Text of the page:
• Lyft Your Legs

Lyft is looking ahead in its competition with Uber and plans to come out on top with a new “most affordable ride” option called Shared Saver — think Uber’s Express Pool without the surge pricing. (Yes, please.) Basically, Shared Saver guarantees Lyft users the lowest price available in exchange for a little extra patience and hustle on their own part, with Lyft asking users to walk a couple blocks to meet their driver, who will then drop them off a couple blocks from their destination. Screenshots have shown that Shared Saver cashes in at around 25% to 30% cheaper than the next-cheapest option. (Not bad when you think about what you’re saving trading in that gym membership.) It’ll only be available in Denver, CO and San Jose, CA at first but more cities should be added over the next few months. The Verge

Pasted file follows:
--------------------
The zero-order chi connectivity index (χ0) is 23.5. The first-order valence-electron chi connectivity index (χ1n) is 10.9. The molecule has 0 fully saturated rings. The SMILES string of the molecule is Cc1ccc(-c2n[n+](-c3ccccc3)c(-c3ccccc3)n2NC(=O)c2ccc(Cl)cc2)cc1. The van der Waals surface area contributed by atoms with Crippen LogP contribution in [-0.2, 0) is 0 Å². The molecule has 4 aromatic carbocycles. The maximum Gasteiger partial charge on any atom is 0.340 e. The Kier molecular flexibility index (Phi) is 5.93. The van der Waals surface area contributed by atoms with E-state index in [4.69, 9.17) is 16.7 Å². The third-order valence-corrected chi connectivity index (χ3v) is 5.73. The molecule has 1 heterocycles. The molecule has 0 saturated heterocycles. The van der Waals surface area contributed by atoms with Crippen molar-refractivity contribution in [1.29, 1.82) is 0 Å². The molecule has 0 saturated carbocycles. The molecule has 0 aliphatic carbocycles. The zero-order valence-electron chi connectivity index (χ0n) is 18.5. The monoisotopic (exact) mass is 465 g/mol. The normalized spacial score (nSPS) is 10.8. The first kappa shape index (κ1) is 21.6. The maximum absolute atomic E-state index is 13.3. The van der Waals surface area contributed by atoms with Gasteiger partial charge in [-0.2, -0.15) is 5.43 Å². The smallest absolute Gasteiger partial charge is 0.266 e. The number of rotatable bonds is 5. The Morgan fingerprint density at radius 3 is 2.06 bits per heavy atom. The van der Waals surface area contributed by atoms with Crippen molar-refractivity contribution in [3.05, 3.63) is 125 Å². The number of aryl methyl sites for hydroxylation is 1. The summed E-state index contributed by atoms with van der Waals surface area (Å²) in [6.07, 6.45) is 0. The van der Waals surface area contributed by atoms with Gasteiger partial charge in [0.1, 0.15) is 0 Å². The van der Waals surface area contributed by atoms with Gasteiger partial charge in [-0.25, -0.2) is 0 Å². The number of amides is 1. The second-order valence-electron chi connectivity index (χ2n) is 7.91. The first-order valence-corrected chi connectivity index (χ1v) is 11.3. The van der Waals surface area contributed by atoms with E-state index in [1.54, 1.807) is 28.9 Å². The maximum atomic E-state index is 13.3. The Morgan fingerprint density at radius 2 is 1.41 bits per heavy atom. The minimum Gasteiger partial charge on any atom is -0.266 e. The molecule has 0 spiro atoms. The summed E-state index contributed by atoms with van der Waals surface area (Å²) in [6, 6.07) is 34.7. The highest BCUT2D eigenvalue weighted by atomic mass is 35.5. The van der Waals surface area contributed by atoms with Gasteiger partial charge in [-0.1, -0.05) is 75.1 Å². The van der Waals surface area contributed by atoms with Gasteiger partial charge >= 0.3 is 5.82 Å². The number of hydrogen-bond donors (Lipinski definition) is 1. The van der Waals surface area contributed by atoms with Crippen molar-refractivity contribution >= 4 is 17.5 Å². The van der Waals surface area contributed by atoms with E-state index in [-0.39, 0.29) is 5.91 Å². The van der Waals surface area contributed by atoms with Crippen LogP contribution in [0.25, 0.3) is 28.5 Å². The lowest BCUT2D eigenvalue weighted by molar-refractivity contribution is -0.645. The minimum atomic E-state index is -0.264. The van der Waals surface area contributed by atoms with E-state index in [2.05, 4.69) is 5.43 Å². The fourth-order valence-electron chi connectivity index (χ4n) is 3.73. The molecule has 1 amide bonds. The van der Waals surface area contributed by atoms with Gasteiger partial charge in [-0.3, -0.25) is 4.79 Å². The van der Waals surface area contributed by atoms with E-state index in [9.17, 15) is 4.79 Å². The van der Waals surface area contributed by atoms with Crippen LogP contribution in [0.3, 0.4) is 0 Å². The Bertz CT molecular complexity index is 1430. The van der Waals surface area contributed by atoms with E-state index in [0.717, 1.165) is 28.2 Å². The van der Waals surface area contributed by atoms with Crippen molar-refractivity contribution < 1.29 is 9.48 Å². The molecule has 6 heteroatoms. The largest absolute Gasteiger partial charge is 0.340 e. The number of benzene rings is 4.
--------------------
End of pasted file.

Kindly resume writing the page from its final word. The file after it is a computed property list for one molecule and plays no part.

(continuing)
• MMA: Knocked Out

One of Canada’s most famous athletes is hanging up his hat really tight shorts. Yesterday, at a press conference at the Bell Centre, former UFC champion Georges St-Pierre (affectionately known as GSP) announced that his time as an MMA fighter had come to an end. The 37-year-old has had one of the most illustrious careers in Canadian history, winning 26 of his 28 matchups and going on a 13-fight winning streak. St-Pierre thanked UFC president, Dana White, along with all his former opponents: “All of them are incredible athletes who brought out the best in me.” TSN


• Hate Attack Hoax